Doing this will create that glowing look that lightning bolts give off. The impression of light is created with some very simple layering.
Master that and you can create lightning in any color you want.
Using the same technique outlined above, here’s another example using oranges to create lightning.
I tried making the bolt a bit different and just experimenting. I admit, it’s not the sexiest lightning bolt but sometimes you just gotta play around.
Painting Advanced Lightning
The advanced version is mostly just some thinner paint and some extra layers to create something smoother.
Step #1 – Layers 1 & 2
I start off with a thin layer of Daemonette Hide and create the primary lightning bolt.
I then add on the secondary bolts.
As noted above, this method isn’t any harder, just more time consuming because you’ll do everything twice.
So, I take the same color and do a slightly thinner line to bolden it.
Step #2 – Layer 3 & 4
Now, I use Slaanesh Grey and do the same, create a thin layered line inside the previous.
And, once again, I do a second layer of the same color to reinforce things and blend it out.
I decided I wanted to push this a bit more, so I grabbed some white and hit a few points on the lightning bolt to really make it pop.
And here’s that same shot zoomed out to a more normal distance.
Now, to get this to look even better all you do is keep doing thin layer after thin layer. Using a lot more thin layers will let you blend everything out much smoother so it looks better up close. I’m just trying to give you the groundwork, so admittedly my efforts above aren’t amazing.
Bonus Tip: Glazes
Sometimes your lightning bolt color isn’t exactly what you wanted, or maybe you want to blend things out a bit more, or maybe you just want to add some visual interest.
All three of those scenarios can be addressed with glazing. Using a glaze will add a thin translucent layer that can change the color and help smooth out the look.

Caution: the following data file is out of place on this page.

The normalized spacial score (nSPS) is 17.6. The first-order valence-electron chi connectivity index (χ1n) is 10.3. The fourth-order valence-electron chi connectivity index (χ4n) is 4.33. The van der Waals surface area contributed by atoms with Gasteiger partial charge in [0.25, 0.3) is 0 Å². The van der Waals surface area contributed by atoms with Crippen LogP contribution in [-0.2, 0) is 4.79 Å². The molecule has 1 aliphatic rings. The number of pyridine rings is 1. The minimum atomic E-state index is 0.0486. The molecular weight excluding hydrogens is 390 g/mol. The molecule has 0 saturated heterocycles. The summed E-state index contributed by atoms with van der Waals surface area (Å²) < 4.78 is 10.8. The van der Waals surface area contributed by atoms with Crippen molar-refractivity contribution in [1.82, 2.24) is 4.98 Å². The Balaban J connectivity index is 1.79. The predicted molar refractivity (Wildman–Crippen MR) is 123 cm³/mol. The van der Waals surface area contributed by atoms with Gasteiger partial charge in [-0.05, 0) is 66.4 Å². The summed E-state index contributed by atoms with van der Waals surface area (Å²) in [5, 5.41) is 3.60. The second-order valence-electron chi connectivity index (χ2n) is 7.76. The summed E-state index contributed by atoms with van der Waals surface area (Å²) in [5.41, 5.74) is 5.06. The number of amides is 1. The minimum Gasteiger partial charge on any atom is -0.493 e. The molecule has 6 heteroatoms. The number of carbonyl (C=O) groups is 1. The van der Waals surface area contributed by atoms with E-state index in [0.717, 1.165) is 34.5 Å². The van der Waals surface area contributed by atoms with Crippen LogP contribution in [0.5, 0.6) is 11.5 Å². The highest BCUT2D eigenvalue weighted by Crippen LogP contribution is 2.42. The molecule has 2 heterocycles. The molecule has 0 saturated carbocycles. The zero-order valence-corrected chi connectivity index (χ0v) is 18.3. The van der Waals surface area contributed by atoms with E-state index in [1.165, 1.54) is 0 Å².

Let’s start with the beginner examples. Here’s what it looked like:
I decided to add a red glaze over the lightning bolts to darken it some. I used Bloodletter Glaze for that.
The single layer is pretty subtle. I could continue to add more layers of glaze to continue shifting the tone to red and darkening it all. It’s always better to start thin because you can keep adding more layers but you can’t take them off.
Speaking of, here’s a second layer of red glaze to show you.
As you can see, the color shifted towards a green hue (yellow + blue = green). A really simple way to completely alter the look.
For the advanced one:
All I did to this one was to put a very thin layer of purple wash (Druchii Violet) over the bolt to darken it some.
I then decided to use a blue gaze (old-school Guilliman Blue) over parts of the lightning bolt to just add a little visual interest and color shifting elements to it.
The other thing this is doing, as I said above, is smoothing out the layers of paint and blending things out.
So, if you want to play around then grab some glazes and just create something fun.
So, if you take all the above and combine it you end up with something like this.
I did a lot of very thin layers of paint, glazes, more thin layers of paint, more glazes, repeat ad nauseum to get that.
I felt I needed something to show here that didn’t look like hot garbage zoomed in, and to show you how you can keep pushing the results higher and higher :)
That could still be improved upon as well. Like anything, you get out of it what you put into it. That being said, I find there’s a fine line between having fun creating something and getting frustrated seeking perfection. If you’re not having fun then stop.
Different Styles of Painting
It’s worth noting that this is how I like to paint lightning. This is my style for it and there’s many more ways you could go about painting lightning bolts.
Maybe you’re not a fan of my style and that’s cool. I just want to show you how you could go about it and let you find a style that suits you.
An easy way to adjust the style of this is to use more circular motions and less angular ones like I used. My style is more on the cartoony side where realistically lightning isn’t so zig-zagged.
You could blend out the earlier layers more than I did and go wider to create more of an OSL (object source lighting) look to it as well. Basically, make the lightning glow outward more.
I really enjoy painting lightning. It’s random, chaotic, and you can’t paint it wrong. I hope to have shown you that and helped you feel confident enough to try painting your own. Just play with it, experiment, and have fun with it.
If you’re looking for more help with freehand painting (which this is), then check out my tutorial on that as well. You’ll find some more tips and advice there.